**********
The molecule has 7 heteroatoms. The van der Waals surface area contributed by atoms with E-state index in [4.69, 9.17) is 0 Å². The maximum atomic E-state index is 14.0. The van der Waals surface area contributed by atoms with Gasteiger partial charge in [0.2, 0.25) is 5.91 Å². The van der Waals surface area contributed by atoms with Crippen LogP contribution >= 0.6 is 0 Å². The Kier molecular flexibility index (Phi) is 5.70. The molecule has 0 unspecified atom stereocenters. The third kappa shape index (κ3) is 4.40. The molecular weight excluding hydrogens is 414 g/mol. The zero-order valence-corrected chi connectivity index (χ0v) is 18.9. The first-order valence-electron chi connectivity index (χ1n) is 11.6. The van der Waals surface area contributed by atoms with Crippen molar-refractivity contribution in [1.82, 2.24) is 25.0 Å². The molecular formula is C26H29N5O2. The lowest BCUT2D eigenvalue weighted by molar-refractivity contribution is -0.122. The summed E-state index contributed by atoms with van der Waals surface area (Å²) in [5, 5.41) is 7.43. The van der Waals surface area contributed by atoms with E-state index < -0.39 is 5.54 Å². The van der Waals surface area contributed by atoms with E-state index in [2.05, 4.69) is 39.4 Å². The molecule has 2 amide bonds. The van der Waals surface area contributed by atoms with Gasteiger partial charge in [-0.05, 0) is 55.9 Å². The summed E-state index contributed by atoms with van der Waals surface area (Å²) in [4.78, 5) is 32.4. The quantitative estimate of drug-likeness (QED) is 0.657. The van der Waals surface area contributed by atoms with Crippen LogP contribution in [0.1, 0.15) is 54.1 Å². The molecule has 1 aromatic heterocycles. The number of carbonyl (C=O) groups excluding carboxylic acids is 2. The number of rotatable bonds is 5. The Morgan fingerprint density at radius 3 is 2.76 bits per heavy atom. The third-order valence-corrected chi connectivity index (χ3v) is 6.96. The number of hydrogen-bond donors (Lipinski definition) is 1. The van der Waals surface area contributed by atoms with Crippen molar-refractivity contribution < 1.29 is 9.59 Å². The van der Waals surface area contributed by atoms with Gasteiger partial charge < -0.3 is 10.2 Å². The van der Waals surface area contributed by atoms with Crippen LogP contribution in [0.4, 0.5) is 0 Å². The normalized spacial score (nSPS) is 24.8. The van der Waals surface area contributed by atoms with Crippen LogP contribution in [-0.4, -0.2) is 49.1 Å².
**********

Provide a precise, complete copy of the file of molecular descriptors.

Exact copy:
The molecule has 7 heteroatoms. The van der Waals surface area contributed by atoms with E-state index in [4.69, 9.17) is 0 Å². The maximum atomic E-state index is 14.0. The van der Waals surface area contributed by atoms with Gasteiger partial charge in [0.2, 0.25) is 5.91 Å². The van der Waals surface area contributed by atoms with Crippen LogP contribution >= 0.6 is 0 Å². The Kier molecular flexibility index (Phi) is 5.70. The molecule has 0 unspecified atom stereocenters. The third kappa shape index (κ3) is 4.40. The molecular weight excluding hydrogens is 414 g/mol. The zero-order valence-corrected chi connectivity index (χ0v) is 18.9. The first-order valence-electron chi connectivity index (χ1n) is 11.6. The van der Waals surface area contributed by atoms with Crippen molar-refractivity contribution in [1.82, 2.24) is 25.0 Å². The molecular formula is C26H29N5O2. The lowest BCUT2D eigenvalue weighted by molar-refractivity contribution is -0.122. The summed E-state index contributed by atoms with van der Waals surface area (Å²) in [5, 5.41) is 7.43. The van der Waals surface area contributed by atoms with E-state index < -0.39 is 5.54 Å². The van der Waals surface area contributed by atoms with E-state index in [2.05, 4.69) is 39.4 Å². The molecule has 2 amide bonds. The van der Waals surface area contributed by atoms with Gasteiger partial charge in [-0.05, 0) is 55.9 Å². The summed E-state index contributed by atoms with van der Waals surface area (Å²) in [4.78, 5) is 32.4. The quantitative estimate of drug-likeness (QED) is 0.657. The van der Waals surface area contributed by atoms with Crippen LogP contribution in [0.1, 0.15) is 54.1 Å². The molecule has 1 aromatic heterocycles. The number of carbonyl (C=O) groups excluding carboxylic acids is 2. The number of rotatable bonds is 5. The Morgan fingerprint density at radius 3 is 2.76 bits per heavy atom. The third-order valence-corrected chi connectivity index (χ3v) is 6.96. The number of hydrogen-bond donors (Lipinski definition) is 1. The van der Waals surface area contributed by atoms with Crippen molar-refractivity contribution < 1.29 is 9.59 Å². The van der Waals surface area contributed by atoms with Gasteiger partial charge < -0.3 is 10.2 Å². The van der Waals surface area contributed by atoms with Crippen LogP contribution in [0.4, 0.5) is 0 Å². The normalized spacial score (nSPS) is 24.8. The van der Waals surface area contributed by atoms with Crippen LogP contribution in [-0.4, -0.2) is 49.1 Å².